Tobacco sales to minors fell to an all-time low in 2010 after increasing in 2009, a new report shows.
Retailers in the USA sold tobacco to minors 9.3% of the time, the report by the Substance Abuse and Mental Health Services Administration (SAMHSA) shows. The statistics are gathered as part of the Synar Amendment program, a federal-state partnership to curb tobacco sales to minors. The 2010 rate of 9.3% is the lowest in the program's 14-year history.
"It's really good to see the rate go down, especially after it went up last year," says Danny McGoldrick, vice president of research at the Campaign for Tobacco-Free Kids.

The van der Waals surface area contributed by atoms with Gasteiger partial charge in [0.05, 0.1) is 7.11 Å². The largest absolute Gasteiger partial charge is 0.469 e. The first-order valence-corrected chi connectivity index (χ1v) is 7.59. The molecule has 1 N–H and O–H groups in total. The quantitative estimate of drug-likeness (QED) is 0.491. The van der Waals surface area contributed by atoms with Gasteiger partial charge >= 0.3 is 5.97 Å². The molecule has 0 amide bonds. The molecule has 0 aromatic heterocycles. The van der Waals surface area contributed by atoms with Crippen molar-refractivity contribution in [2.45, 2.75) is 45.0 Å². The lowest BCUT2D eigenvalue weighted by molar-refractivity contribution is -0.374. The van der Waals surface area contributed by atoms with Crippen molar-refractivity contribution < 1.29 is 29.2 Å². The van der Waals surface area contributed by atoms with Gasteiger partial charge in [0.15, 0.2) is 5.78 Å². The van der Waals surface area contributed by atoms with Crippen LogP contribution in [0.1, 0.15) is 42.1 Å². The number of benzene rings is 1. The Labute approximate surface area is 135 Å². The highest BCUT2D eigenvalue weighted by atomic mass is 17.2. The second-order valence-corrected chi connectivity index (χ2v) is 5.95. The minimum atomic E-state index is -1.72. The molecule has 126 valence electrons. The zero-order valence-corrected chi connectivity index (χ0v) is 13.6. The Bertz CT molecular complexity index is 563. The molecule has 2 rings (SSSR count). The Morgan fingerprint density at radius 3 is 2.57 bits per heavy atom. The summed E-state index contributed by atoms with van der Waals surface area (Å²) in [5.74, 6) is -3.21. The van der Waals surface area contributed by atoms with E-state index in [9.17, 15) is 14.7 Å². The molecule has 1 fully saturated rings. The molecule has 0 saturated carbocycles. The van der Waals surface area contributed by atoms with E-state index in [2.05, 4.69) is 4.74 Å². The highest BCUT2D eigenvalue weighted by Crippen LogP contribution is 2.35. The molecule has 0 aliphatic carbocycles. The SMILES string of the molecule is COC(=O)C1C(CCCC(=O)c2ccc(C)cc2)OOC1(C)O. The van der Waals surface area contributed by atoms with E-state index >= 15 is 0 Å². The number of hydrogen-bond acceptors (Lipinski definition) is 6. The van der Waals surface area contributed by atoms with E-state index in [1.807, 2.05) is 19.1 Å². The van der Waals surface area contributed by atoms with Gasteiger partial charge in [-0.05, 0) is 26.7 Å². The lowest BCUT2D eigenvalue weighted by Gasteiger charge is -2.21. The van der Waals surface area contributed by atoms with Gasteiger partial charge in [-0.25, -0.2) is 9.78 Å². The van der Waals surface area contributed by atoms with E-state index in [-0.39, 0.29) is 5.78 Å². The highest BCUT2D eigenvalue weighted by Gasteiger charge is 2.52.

In addition, 34 states had violation rates of less than 10% in 2010, up from 22 states in 2009.
Violations increased in 14 states, despite the national downward trend. Idaho, Maryland and New Hampshire, states with some of the highest rates of violations, saw rates increase from 2009.
The record low follows an uptick in tobacco sales to minors that occurred in 2009, where 10.9% of retailers had violations. The increase was the first in the program's history. It was also the highest rate since 2005.
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